This weekend, the London Marathon is rolling around again. That might mean that you’ve already been asked to sponsor someone for their blisters. But if you haven’t and you live in or around London, odds are you will be today.
But if you get asked, how do you know that your money will end up being put to good use rather than wasted on buildings, smart cars and status producing projects for charity managers?
We tend to think that any charity is a good charity, but I’m currently reading a new book by philanthropy adviser Caroline Fiennes – It Ain’t What You Give, It’s The Way That You Give It – which makes it clear that it simply isn’t so.
I asked her what we should look for before we give. Can we look at the amount a charity spends on admin and overheads as a percentage of their actual giving and make a stab at it like that with the assumption that the more that goes on admin, the less effective the charity is?
We can’t. It turns out it isn’t reasonable to equate admin with waste. Admin “includes all kinds of useful things like systems to monitor results and evaluate what’s working and to make improvements. Obviously that’s money well spent.” And those that spend it end up as better run organisations.
No surprise then that analysis done by Yale economics professor, Dean Karlan, and published on the Freakonomics blog shows that, in general, “the charities which achieve the most actually have higher admin costs than those which achieve less.”
OK, I say, how about just relying on it being big and well known: big charities come under a degree of public scrutiny so they must be OK. Right?
Wrong. “The fact that you’ve heard of a charity, or that it’s big, is no indicator of quality.” ‘Large’ simply means that the charity is good at raising money (or was in the past), which doesn’t prove that it’s good for beneficiaries – for charities, the ‘business’ of attracting money is completely separate from the ‘business’ of serving beneficiaries.
The former might involve organising fun-runs and dinners, whereas the latter might involve doing medical research or running a hospice. Just because an organisation is good at one of those, that doesn’t for a second mean that it’ll be good at the other. Similarly, “being well-known just means that the charity is good at raising its profile, which is not necessarily the same as being good for beneficiaries”.
Harder than you’d think isn’t it? Still, there are ways to make a better choice by having a go at assessing what difference the charity actually makes, and that can be quite tough to assess. The quick way is to free-ride on the assessment that somebody else has already done.
In the charity world, there are some independent analysts. GiveWell is probably the best, says Fiennes: “it’s so fussy that it only recommends about 1% of the charities it assesses,” and though it’s based in the US, its two top picks globally (working to deal with malaria and deworming) are both based in London, though both work internationally.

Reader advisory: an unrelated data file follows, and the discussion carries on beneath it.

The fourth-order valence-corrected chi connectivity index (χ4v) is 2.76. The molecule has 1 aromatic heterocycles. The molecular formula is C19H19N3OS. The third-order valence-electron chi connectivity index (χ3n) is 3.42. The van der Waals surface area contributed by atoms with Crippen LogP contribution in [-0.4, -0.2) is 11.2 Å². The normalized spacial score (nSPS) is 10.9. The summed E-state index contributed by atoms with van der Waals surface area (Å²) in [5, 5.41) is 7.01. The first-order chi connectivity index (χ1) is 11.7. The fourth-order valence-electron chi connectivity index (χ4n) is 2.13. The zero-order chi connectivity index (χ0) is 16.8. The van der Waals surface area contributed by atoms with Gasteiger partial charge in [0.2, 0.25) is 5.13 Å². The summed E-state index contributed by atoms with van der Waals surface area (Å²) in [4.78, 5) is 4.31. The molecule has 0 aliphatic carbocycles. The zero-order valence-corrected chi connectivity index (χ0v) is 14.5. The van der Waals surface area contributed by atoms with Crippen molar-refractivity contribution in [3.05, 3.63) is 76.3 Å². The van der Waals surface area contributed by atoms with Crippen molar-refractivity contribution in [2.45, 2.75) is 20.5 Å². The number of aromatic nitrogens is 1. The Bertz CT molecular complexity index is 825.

Global Giving is an online ‘supermarket’ of international development organisations, and all the organisations which it lists have been vetted, as have all the local UK organisations listed on LocalGiving.com.
There are also charitable trusts and foundations who employ people expressly to analyse charities to decide which ones the trusts should fund. Some (but not all) of them are robust, and publish details of which charities they support. So when you’re considering any charity, have a look at which big donor organisations already fund it: BBC Children in Need or Comic Relief are apparently a good sign.
That’s the quick way (which should work for most of us). The long way works like this. A good charity has two things: a good idea about how to work on an important issue – ie a good strategy – and good implementation of that idea.
Its impact will depend on both the idea and the implementation being good. If you’re into formulae, think of it like this: Impact = idea x implementation. Fiennes then offers us six questions which any good charity should be able to answer, the first three about its idea, and the second three about its implementation.
• What’s the problem you’re trying to solve?
• What activities does the organisation do?
• What evidence is there that those activities help solve the problem? (This is important because lots of charities talk a lot about the problem – these sad donkeys or those uneducated children – but we’re also interested in how good that charity is at solving that problem.)
• How do you find out whether you are achieving anything? (ie, what is the research process?)
• What are you achieving? (ie, what results does that process produce?)
• How are you learning and improving? What examples do you have of learning and improving? (This is particularly important because the problems which charities address are the very ones which governments and businesses have been unable to solve: ones which as Warren Buffett observes ‘have already resisted great intellects and often great money’. They’re hard, and hence learning – and the ‘admin’ expenditure on learning – are vital.)
To assess a charity properly, you have to rummage about in its public materials – and possibly get on the phone – find the answers to those questions. You might not have time to do that today as your colleagues circle the office with their sponsor forms but it’s worth bearing in mind for next year.
There will be more on charity and effective charitable giving in the magazine next week – available to subscribers on Thursday.
• Caroline Fiennes is the author of It Ain’t What You Give, It’s The Way That You Give It: Making Charitable Donations That Get Results, published last month. Get it at a discount here.